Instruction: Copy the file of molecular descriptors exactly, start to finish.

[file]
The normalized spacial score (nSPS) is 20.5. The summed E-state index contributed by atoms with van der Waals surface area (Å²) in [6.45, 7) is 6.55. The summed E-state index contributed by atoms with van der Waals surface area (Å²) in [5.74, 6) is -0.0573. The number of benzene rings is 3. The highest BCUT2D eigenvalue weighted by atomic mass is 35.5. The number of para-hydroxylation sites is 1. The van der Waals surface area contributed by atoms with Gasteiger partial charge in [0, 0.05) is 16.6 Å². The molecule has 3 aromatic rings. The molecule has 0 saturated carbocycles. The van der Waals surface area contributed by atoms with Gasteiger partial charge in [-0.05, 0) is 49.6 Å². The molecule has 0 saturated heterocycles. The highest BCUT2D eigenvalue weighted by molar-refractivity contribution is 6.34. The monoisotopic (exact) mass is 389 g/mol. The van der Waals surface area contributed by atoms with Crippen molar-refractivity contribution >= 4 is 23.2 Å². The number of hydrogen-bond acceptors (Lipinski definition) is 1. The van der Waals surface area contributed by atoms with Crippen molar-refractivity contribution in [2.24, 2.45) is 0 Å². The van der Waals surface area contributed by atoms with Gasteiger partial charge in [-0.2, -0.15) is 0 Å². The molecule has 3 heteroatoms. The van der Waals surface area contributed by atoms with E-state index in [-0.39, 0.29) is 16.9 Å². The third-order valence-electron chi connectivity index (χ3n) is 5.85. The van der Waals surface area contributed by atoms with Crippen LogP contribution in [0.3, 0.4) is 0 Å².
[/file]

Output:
The normalized spacial score (nSPS) is 20.5. The summed E-state index contributed by atoms with van der Waals surface area (Å²) in [6.45, 7) is 6.55. The summed E-state index contributed by atoms with van der Waals surface area (Å²) in [5.74, 6) is -0.0573. The number of benzene rings is 3. The highest BCUT2D eigenvalue weighted by atomic mass is 35.5. The number of para-hydroxylation sites is 1. The van der Waals surface area contributed by atoms with Gasteiger partial charge in [0, 0.05) is 16.6 Å². The molecule has 3 aromatic rings. The molecule has 0 saturated carbocycles. The van der Waals surface area contributed by atoms with Gasteiger partial charge in [-0.05, 0) is 49.6 Å². The molecule has 0 saturated heterocycles. The highest BCUT2D eigenvalue weighted by molar-refractivity contribution is 6.34. The monoisotopic (exact) mass is 389 g/mol. The van der Waals surface area contributed by atoms with Crippen molar-refractivity contribution >= 4 is 23.2 Å². The number of hydrogen-bond acceptors (Lipinski definition) is 1. The van der Waals surface area contributed by atoms with Crippen molar-refractivity contribution in [2.24, 2.45) is 0 Å². The van der Waals surface area contributed by atoms with Gasteiger partial charge in [-0.2, -0.15) is 0 Å². The molecule has 3 heteroatoms. The van der Waals surface area contributed by atoms with E-state index in [-0.39, 0.29) is 16.9 Å². The third-order valence-electron chi connectivity index (χ3n) is 5.85. The van der Waals surface area contributed by atoms with Crippen LogP contribution in [0.3, 0.4) is 0 Å².